Kindle Deals for the Christian reader
- The Preacher’s Commentary Series, Volumes 1-35: Genesis – Revelation—
$7.99$49.49 (this would normally cost $96 by the way)
- The MacArthur Bible Commentary—$5.99
- Church History in Plain Language by Bruce Shelley—$4.99
- Journey to Joy by Josh Moody—$1.00
- Brothers, We Are Not Professionals: A Plea to Pastors for Radical Ministry by John Piper—$4.99
- Where to Find It in the Bible by Ken Anderson—$1.99
- Redemption by Mike Wilkerson—$2.99
- What Is the Gospel? by Greg Gilbert—$2.99
- Creature of the Word: The Jesus-Centered Church by Chandler, Patterson and Geiger—$3.99
- One Perfect Life by John MacArthur—$3.99
- The Kingdom of the Occult by Walter Martin—$3.99
- Peace Child by Don Richardson—$3.99
- The White Umbrella by Mary Frances Bowley—$2.99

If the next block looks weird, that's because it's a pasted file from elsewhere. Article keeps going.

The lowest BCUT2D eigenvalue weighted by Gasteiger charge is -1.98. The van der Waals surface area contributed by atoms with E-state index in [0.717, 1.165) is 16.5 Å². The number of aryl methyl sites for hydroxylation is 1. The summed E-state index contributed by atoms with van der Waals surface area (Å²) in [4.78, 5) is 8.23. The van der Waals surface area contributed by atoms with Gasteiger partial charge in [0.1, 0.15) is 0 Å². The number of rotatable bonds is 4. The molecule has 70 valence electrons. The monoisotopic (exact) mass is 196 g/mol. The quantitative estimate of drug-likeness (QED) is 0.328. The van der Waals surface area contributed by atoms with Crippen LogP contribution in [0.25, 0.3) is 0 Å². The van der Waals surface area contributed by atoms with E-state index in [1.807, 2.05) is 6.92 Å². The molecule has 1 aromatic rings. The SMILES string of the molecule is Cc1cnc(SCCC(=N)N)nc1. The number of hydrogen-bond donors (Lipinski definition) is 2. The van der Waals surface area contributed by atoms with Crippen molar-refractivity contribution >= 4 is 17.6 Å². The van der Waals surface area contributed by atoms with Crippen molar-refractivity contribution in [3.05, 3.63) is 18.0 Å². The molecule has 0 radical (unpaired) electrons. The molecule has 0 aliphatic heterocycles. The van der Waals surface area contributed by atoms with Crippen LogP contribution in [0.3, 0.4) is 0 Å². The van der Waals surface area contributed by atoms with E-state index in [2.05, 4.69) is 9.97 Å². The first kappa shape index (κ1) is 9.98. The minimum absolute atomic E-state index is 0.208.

The rule of Jesus brings incredible blessings – infinitely greater than this world’s blessings. The kingdom of God brings forgiveness of sins, friendship and fellowship with God, freedom from the power and guilt of sin, and the power of the Holy Spirit to please and enjoy God. The kingdom of God brings access to the throne of grace, God’s protection and provision and the wonderful promise that someday we’ll see Jesus’ face.
But everyone doesn’t automatically receive all this. We must be poor in spirit. So what does that mean?
Many of us can identify with the question as we’ve been there ourselves. We remember the impact sermons made on us in the past – deep impressions, piercing convictions, powerful drawings – but now we feel like cold lifeless statues as we listen to the same preachers preaching similar sermons. What’s gone wrong? This will vary for different people, but let me suggest a few possibilities.
Glenn T. Stanton:
When listening to a sermon on the Fatherhood of God, we’ve heard it more times than we can probably count: the illustration that when Jesus refers to his Father as abba, it is a very comfortable, deeply intimate child-like term, interpreted as either papa or daddy. Jesus uses the term once in Mark’s gospel and Paul uses it two times in Romans and Galatians.